I turned the microphone to “off” and spoke directly to the Seekers, smiling more broadly and spiritually than before, if that were possible, though I had the feeling that my ears were actually meeting on the back of my head and thought I’d probably reached my maximum smile diameter.
    “Well,” I said perkily, “this is supposed to be the Q & A session led by Mr. Edmund Digby. Mr. Digby, you’re not out there in the audience anywhere, are you?” There was no answer, other than a signal that the competition might be starting up again, so I said, as quickly as humanly possible, “Well, let’s just start without Mr. Digby and the others. I’m sure they’ve been delayed and will be here any minute.
    “My name is Mary Campbell. You’ll see it there on your program, next to Unfamiliar Territory. I assume you’ve read it and you have some questions. Who wants to go first?”
    “I’ll go first,” said a young man in the front row — one of the few faces I could actually see. He was puffing on an odd little pipe, which he then handed to the young lady next to him, and she puffed on it too and passed it on, and I was about to say something about How Germs Are Spread when the young man said, “My name is Gutroach and my question is, where’s Puking Maggot Progeny?”
    I glanced at my list of attendees, pretty sure I would have noticed a name like that earlier, and sure enough it wasn’t there. “Mr. (or is it Ms.?) Progeny isn’t on my list,” I said. “Is he or she a late registrant, perhaps?”
    “Well, perhaps he is or perhaps he ain’t, but we paid to see Puking Maggot Progeny and by G-d, we’re gonna see Puking Maggot Progeny or we’re gonna tear this place apart.”

She Who Must Be Obeyed

    At this I became a little indignant. I had never read any of this Progeny person’s books, nor had I heard of him, but I knew that my work had merit too, and I said as much, with all the asperity I could muster. “So,” I concluded icily, “perhaps Mr. Progeny ain’t gonna be here, in which case you can listen to me and then we can go to the wine-and-cheese buffet before the banquet, or you can all go home and I’ll see that your registration fees are refunded.”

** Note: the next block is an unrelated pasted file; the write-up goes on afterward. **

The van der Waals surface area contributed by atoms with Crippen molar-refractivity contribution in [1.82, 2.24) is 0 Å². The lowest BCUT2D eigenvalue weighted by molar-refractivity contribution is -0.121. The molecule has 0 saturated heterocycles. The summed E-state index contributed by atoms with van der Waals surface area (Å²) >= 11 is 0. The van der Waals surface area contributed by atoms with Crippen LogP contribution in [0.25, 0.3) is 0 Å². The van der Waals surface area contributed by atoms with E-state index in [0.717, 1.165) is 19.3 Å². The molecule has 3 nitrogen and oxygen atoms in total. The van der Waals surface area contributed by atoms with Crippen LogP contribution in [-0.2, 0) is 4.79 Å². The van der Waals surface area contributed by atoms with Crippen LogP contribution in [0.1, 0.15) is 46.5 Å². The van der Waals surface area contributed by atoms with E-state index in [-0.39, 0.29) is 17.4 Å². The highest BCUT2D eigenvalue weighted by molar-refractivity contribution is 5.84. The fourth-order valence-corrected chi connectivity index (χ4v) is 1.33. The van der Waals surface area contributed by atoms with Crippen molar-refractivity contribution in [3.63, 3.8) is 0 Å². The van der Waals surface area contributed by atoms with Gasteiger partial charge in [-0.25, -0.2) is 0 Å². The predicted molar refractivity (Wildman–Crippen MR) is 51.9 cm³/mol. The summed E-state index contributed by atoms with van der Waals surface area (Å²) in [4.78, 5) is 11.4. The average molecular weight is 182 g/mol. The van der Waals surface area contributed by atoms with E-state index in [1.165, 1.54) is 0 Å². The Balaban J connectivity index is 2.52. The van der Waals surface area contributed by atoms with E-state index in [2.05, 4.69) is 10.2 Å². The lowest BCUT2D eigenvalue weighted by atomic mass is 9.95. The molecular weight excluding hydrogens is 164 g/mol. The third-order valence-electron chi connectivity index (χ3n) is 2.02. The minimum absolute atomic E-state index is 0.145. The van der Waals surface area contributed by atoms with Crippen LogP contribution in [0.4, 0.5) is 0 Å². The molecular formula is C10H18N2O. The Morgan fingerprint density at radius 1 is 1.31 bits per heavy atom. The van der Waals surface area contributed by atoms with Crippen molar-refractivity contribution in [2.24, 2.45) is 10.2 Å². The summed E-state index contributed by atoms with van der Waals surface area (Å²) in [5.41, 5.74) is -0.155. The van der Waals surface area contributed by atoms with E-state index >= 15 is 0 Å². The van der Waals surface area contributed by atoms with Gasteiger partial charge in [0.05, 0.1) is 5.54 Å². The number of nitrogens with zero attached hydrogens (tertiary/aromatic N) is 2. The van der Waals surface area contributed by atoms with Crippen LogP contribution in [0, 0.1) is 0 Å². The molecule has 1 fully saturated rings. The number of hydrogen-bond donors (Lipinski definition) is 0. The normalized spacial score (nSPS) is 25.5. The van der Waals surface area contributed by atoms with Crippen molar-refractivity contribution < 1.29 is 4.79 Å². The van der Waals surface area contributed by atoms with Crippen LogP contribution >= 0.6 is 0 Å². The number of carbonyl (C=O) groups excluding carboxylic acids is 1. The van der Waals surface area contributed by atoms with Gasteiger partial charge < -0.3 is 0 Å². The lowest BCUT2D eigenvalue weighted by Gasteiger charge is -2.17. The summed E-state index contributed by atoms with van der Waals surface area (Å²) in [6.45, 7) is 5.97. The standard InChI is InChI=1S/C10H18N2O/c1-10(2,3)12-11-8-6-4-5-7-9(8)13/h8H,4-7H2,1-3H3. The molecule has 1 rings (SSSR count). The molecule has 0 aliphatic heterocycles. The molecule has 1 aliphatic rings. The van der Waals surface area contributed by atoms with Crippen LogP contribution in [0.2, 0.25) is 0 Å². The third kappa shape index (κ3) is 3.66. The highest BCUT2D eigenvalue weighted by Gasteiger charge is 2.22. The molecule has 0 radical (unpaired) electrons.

“Wine and cheese?” said Gutroach, grinning as broadly as I had but not, I thought smugly, as spiritually. His smile was very bright, I had to admit — too bright, I quickly realized, for someone who had, as far as I could tell from my spot on the dais, only three teeth, but since these were approximately the same shade of mahogany as his gums it was hard to tell. “WINE and CHEESE? Yummy, YUMMY.”
    Then he licked his chops (whereupon I could see where the gleam came from), scratched his...lower torso, and started to get up from his seat. The odd little pipe, I noticed, had made its way back to him, and I was opening my mouth to give a brief lecture on hygiene, when he shouted to someone else in the room, or perhaps to someone on the Isle of Wight.
     “Hey, Boogerdung,” he yelled, as if Boogerdung were lying inside a sealed casket instead of sitting in the second row, “I got the munchies. You got the munchies? Let’s go grab that wine and cheese and go to the Scab Zombie.”
    I had reached my limit with Mr. Gutroach, and I had no interest in hearing whether or not Mr. Boogerdung had the munchies.
    “SIT down, Mr. Gutroach,” I said firmly, sounding, greatly to my surprise, like She Who Must Be Obeyed. “The Scab Zombie is closed. Raided. Shut down. Everyone’s in jail. I’m the only act in town tonight, and I’m ON!”

‘He loves that little girl, Man’

    Mr. Gutroach actually sat down, even looked a little sheepish. The audience was quiet. I cleared my throat and began to read:

Anna Sighs

Pressing on my pearly window, Night inhales. . . .

    “Hey!” Mr. Boogerdung interrupted. “Why should we care if night is pressing on your %&^%$& pearly window?”
    “I don’t know,” I said. “Why should you care if Bing Crosby is dreaming of a White Christmas?” Silence. Faces blank as notebook paper.
    “Okay,” I said. “Let’s try that again. Why should you care if Mr. Marshall Mathers’s public persona is that he’s a pistol-packing drug addict who bags on his momma, but he wants to take time out to be perfectly honest ‘cuz there’s a lot of shit that hurts deep inside o’ his soul, and he grows colder the older he grows, and the boulder on his shoulder is like the weight of the world, his neck is breaking and he wants to give up but he doesn’t. And why doesn’t he?”
    “’Cuz he’s bringin’ in the big bucks, Baby,” said the girl next to Mr. Gutroach.
    But Mr. Gutroach paid no attention. “Man, that’s some sad shit,” he said, shaking his head, “’cuz Eminem, he loves that little girl, Man.”
    “Is that right?” I said. “Well then maybe, just as one little teeny-weeny example of questionable parenting, he shouldn’t do songs that end with him slitting that little girl’s mother’s throat and yelling, ‘Bleed, Bitch, bleed!’”
    In the ensuing silence, I read my poem:

Pressing on my pearly window, Night inhales and,
bloated with the noxious air, it tries to come
inside and take its pleasure there. My little lamp
is proof against the first assault, and bears the siege
with dignity, but we are only three—the lamp
and Anna here with me, but Anna sleeps while Night
retreats to breathe the venom that it needs so it
can swell again and burst the breach.

All-engorging, thick with vile effluvium, and
restive, Night still heaves against the pane and probes
the porous mortar, thus to gain a continent, and
breathe again, but holding breath within, as if
release would leave it spent of form and substance, vanished
in a photon storm.

No, to find fragility and penetrate,
just as the hungry sea assaults the levee where it
groans, and swallows up the shore—except that Night
can but devour and look for more, can ebb but not
abate, for it is powerless to moderate its